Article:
[ A request for the deletion of a declaration of priority must be referred with an explanatory minute to the relevant Assistant Head of Administration via the Formalities Manager. The Assistant Head of Administration will authorise the amendment, alter Form 1 using the “Enhance” function in Madras and then update the history action log. ]


The applicant must always be informed whether or not an application to amend the request for grant has been allowed.

Amendment of the specification of an application


(s.18(3) r.31, r.66A, CoP s.76(2) is also relevant)

In addition to having the right to amend the specification in order to overcome an official objection, the applicant may make amendments for reasons of his own. Such voluntary amendments may however only be made as provided for by r.31 or r.66A see 19.15- 19.16; 19.20, and it is preferable for voluntary amendments to be kept to a minimum and filed as early as possible. No amendment is allowable which results in the application disclosing any matter which extends beyond that disclosed in the application as filed see 76.03-76.23. For the procedure for effecting amendments, see 18.61-18.62.



Amendment as of right


(r.31(3), s.16(1) is also relevant)

Between the dates of issue of the search report and of the first substantive examination report the applicant may, of his own volition, amend the specification, for example to take account of documents cited in the search report. There is no restriction on the number of times this may be done, and this right is not affected by the issue of an examination opinion with the search report see 17.83.3 and 17.83.4. The amendments are deemed to be effected at the time they are filed, but are not considered by the substantive examiner, for example to see if they add subject-matter, until the first substantive examination. Any amended or new claims subsisting immediately before preparations for publication have been completed are included in the published application see 16.16-16.19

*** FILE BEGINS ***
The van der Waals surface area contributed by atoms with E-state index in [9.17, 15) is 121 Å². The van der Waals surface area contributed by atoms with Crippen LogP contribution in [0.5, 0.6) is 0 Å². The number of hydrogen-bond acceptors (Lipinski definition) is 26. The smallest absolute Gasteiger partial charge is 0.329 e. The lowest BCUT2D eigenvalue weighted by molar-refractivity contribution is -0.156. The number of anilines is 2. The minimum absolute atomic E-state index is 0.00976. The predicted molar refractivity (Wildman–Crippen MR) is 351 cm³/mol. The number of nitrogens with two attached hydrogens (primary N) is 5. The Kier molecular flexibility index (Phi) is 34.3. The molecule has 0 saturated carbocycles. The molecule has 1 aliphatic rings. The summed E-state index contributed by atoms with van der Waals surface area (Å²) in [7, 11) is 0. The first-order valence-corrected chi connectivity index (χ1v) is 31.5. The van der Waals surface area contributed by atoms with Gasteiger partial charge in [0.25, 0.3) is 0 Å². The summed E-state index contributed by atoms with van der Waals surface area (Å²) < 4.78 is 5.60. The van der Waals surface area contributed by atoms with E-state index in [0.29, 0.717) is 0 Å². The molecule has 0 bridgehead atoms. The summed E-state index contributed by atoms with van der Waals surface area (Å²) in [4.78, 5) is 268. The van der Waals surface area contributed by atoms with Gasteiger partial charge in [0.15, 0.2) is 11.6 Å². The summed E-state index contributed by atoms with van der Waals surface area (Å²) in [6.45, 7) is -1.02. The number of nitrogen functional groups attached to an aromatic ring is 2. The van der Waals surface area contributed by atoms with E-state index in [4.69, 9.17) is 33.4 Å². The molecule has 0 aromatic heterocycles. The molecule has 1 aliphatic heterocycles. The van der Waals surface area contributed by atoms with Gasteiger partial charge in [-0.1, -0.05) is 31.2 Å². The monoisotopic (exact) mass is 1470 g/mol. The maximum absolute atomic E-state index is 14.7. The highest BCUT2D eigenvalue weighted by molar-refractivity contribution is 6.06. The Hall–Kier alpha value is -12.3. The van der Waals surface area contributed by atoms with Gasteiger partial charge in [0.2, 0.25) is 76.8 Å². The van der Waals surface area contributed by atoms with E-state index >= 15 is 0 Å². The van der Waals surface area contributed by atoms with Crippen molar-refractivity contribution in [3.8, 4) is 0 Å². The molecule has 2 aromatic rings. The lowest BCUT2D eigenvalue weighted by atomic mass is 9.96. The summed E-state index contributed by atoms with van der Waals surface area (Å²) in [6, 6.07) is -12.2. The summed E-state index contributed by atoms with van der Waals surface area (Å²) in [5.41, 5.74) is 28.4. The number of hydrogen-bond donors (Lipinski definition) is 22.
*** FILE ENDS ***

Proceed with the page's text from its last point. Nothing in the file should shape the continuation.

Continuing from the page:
(r.66A is also relevant)

Where an international application under the PCT has entered the UK national phase and an international search report was issued during the international phase, the applicant may amend the specification of his own volition from the date of national phase entry until the date the first examination report is issued. Where no international search report has been issued by the time the application enters the UK national phase, the period within which the applicant may amend voluntarily starts from the date of issue of the UK search report or the international search report (whichever is issued first).


(r.31 is also relevant)